Renewable energy is under siege in Mexico, say experts

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Carlos Rosado van der Gracht
Carlos Rosado van der Gracht
Born in Mérida, Carlos Rosado van der Gracht is a Mexican/Canadian blogger, photographer and adventure expedition leader. He holds degrees in multimedia, philosophy and translation from universities in Mexico, Canada and Norway. Sign up for the Yucatán Roundup, a free newsletter, which delivers the week's top headlines every Monday.
While the cost of energy in Mexico is at an all-time high, the federal government is doing all it can to shut out competition from renewable energies. Carlos Rosado van der Gracht / Yucatán Magazine

The decision to refuse the appeal of 10 large-scale renewable energy projects across Mexico has left environmentalists and investors aghast.

But industry analysts say that the Mexican government’s posture comes as no surprise.

“It’s become evident that all that the president cares about here is control of the energy sector, even if it means more greenhouse emissions and more expensive energy,” said Jonathan Ruiz Torre of El Financiero. 

The president has even gone as far as calling for the shutdown of existing projects, such as when he called for the dismantlement of a large solar panel array in Aguascalientes.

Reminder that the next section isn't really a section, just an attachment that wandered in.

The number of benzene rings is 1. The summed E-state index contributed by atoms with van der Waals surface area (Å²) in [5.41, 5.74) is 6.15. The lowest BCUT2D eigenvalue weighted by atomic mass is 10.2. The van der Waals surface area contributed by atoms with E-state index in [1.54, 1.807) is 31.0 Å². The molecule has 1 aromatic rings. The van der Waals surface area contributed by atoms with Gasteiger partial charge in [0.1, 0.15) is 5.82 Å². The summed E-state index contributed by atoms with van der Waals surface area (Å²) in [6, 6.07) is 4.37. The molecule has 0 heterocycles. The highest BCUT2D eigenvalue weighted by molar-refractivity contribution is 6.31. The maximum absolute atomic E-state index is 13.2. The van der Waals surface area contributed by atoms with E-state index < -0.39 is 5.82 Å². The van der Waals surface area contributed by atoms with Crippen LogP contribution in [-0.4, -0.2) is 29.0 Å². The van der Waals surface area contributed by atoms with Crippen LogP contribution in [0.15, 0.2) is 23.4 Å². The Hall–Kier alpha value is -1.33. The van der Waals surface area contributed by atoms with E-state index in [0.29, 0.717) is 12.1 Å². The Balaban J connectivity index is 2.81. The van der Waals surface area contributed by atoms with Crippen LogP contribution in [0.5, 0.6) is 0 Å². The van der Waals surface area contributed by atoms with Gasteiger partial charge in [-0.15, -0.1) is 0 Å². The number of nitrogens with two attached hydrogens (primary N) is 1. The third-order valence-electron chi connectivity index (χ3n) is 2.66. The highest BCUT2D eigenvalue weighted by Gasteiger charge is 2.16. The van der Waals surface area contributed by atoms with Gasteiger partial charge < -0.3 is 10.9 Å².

“All these people care about is profit, and these kinds of private energy projects come at the cost of our great national institutions like Pemex,” said López Obrador. 

The words of the president also came at a curious time, as they coincided with his ordering an end to the investigation of corruption allegations at Pemex. 

Additionally, Sen. Xóchitl Gálvez has requested an audit of contracts between Pemex and several of its contractors, but says she is “being blocked at every turn.”

Earlier: CFE not happy with the growth of solar panels in Yucatán

Two of the canceled projects were large wind farms to be built in Yucatán in the municipalities of Panabá and Suciá. 

Solar panels have become more and more common in Yucatán over the past few years, as their return on investment continues to improve. Photo: Carlos Rosado van der Gracht / Yucatán Magazine

But at the state level, the government in Yucatán seems more than keen on moving forward with sustainable projects, or at least on creating that appearance. 

Last week, Gov. Mauricio Vila Dosal announced that the state would be investing in a new fleet of electric tram-like buses to help improve mobility in Mérida and its suburbs. 

The governor made a point of mentioning that these new public transit units would be emission-free.

But as was widely commented on social media, this would only be true if the energy used to charge the vehicles was generated by green energy, rather than simply connecting to the CFE grid. 

“If you really want to call these trams “green,” then the government will have to build its own solar charging stations. If not, it will just be another sad example of “greenwashing,” said Susana Pérez-Medina, who has authored several papers on sustainability in Yucatán.

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